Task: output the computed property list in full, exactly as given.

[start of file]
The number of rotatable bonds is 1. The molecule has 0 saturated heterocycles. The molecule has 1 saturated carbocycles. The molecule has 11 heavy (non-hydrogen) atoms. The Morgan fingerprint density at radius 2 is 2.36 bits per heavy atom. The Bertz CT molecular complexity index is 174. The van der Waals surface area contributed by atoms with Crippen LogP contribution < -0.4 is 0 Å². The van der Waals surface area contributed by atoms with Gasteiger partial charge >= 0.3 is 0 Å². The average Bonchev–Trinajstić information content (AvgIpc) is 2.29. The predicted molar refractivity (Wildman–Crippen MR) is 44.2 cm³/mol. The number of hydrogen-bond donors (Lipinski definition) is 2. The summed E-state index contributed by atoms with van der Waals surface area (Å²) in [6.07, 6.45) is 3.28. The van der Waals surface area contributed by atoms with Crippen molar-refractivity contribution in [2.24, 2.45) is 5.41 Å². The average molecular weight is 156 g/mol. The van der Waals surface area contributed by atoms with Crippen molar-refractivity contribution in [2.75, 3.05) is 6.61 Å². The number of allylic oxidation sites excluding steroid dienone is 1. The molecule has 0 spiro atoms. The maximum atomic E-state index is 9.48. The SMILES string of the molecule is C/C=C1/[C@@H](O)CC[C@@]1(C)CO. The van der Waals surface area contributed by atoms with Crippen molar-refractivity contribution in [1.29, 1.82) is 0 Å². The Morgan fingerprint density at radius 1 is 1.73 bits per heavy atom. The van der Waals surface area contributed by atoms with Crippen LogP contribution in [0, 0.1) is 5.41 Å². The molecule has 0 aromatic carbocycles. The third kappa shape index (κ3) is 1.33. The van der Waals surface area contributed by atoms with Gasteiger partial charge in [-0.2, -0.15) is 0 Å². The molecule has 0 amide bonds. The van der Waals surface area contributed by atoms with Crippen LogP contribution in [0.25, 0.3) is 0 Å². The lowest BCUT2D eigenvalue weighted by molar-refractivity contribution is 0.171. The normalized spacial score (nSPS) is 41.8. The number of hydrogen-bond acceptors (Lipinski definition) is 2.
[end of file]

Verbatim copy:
The number of rotatable bonds is 1. The molecule has 0 saturated heterocycles. The molecule has 1 saturated carbocycles. The molecule has 11 heavy (non-hydrogen) atoms. The Morgan fingerprint density at radius 2 is 2.36 bits per heavy atom. The Bertz CT molecular complexity index is 174. The van der Waals surface area contributed by atoms with Crippen LogP contribution < -0.4 is 0 Å². The van der Waals surface area contributed by atoms with Gasteiger partial charge >= 0.3 is 0 Å². The average Bonchev–Trinajstić information content (AvgIpc) is 2.29. The predicted molar refractivity (Wildman–Crippen MR) is 44.2 cm³/mol. The number of hydrogen-bond donors (Lipinski definition) is 2. The summed E-state index contributed by atoms with van der Waals surface area (Å²) in [6.07, 6.45) is 3.28. The van der Waals surface area contributed by atoms with Crippen molar-refractivity contribution in [2.24, 2.45) is 5.41 Å². The average molecular weight is 156 g/mol. The van der Waals surface area contributed by atoms with Crippen molar-refractivity contribution in [2.75, 3.05) is 6.61 Å². The number of allylic oxidation sites excluding steroid dienone is 1. The molecule has 0 spiro atoms. The maximum atomic E-state index is 9.48. The SMILES string of the molecule is C/C=C1/[C@@H](O)CC[C@@]1(C)CO. The van der Waals surface area contributed by atoms with Crippen molar-refractivity contribution in [1.29, 1.82) is 0 Å². The Morgan fingerprint density at radius 1 is 1.73 bits per heavy atom. The van der Waals surface area contributed by atoms with Crippen LogP contribution in [0, 0.1) is 5.41 Å². The molecule has 0 aromatic carbocycles. The third kappa shape index (κ3) is 1.33. The van der Waals surface area contributed by atoms with Gasteiger partial charge in [-0.2, -0.15) is 0 Å². The molecule has 0 amide bonds. The van der Waals surface area contributed by atoms with Crippen LogP contribution in [0.25, 0.3) is 0 Å². The lowest BCUT2D eigenvalue weighted by molar-refractivity contribution is 0.171. The normalized spacial score (nSPS) is 41.8. The number of hydrogen-bond acceptors (Lipinski definition) is 2.